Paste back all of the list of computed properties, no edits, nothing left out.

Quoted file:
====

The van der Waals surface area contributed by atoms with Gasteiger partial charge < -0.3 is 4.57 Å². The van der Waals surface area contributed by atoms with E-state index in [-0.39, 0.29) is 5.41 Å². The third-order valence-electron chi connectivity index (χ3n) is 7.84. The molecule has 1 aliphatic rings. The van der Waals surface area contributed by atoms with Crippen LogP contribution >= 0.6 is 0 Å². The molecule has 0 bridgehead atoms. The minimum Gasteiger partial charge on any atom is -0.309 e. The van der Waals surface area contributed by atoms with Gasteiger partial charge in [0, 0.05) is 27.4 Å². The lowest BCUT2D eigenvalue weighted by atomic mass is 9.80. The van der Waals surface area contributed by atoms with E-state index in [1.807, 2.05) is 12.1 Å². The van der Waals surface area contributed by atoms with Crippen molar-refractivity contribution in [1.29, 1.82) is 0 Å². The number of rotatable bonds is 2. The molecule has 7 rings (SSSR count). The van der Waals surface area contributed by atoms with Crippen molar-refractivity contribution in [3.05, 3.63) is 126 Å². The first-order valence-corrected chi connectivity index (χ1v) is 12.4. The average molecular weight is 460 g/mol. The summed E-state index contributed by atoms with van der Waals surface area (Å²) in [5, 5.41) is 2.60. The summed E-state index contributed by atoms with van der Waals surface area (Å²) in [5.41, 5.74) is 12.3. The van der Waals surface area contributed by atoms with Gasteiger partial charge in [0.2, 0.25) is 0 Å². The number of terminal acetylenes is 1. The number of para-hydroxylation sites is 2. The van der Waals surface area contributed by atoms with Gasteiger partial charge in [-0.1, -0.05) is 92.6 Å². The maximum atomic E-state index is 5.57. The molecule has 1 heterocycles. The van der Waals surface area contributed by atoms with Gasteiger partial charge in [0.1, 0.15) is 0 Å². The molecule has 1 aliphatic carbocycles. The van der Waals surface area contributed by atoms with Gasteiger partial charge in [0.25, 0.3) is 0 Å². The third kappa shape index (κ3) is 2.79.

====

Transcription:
The van der Waals surface area contributed by atoms with Gasteiger partial charge < -0.3 is 4.57 Å². The van der Waals surface area contributed by atoms with E-state index in [-0.39, 0.29) is 5.41 Å². The third-order valence-electron chi connectivity index (χ3n) is 7.84. The molecule has 1 aliphatic rings. The van der Waals surface area contributed by atoms with Crippen LogP contribution >= 0.6 is 0 Å². The molecule has 0 bridgehead atoms. The minimum Gasteiger partial charge on any atom is -0.309 e. The van der Waals surface area contributed by atoms with Gasteiger partial charge in [0, 0.05) is 27.4 Å². The lowest BCUT2D eigenvalue weighted by atomic mass is 9.80. The van der Waals surface area contributed by atoms with E-state index in [1.807, 2.05) is 12.1 Å². The van der Waals surface area contributed by atoms with Crippen molar-refractivity contribution in [1.29, 1.82) is 0 Å². The number of rotatable bonds is 2. The molecule has 7 rings (SSSR count). The van der Waals surface area contributed by atoms with Crippen molar-refractivity contribution in [3.05, 3.63) is 126 Å². The first-order valence-corrected chi connectivity index (χ1v) is 12.4. The average molecular weight is 460 g/mol. The summed E-state index contributed by atoms with van der Waals surface area (Å²) in [5, 5.41) is 2.60. The summed E-state index contributed by atoms with van der Waals surface area (Å²) in [5.41, 5.74) is 12.3. The van der Waals surface area contributed by atoms with Gasteiger partial charge in [0.2, 0.25) is 0 Å². The number of terminal acetylenes is 1. The number of para-hydroxylation sites is 2. The van der Waals surface area contributed by atoms with Gasteiger partial charge in [-0.1, -0.05) is 92.6 Å². The maximum atomic E-state index is 5.57. The molecule has 1 heterocycles. The van der Waals surface area contributed by atoms with Gasteiger partial charge in [0.1, 0.15) is 0 Å². The molecule has 1 aliphatic carbocycles. The van der Waals surface area contributed by atoms with Gasteiger partial charge in [0.25, 0.3) is 0 Å². The third kappa shape index (κ3) is 2.79.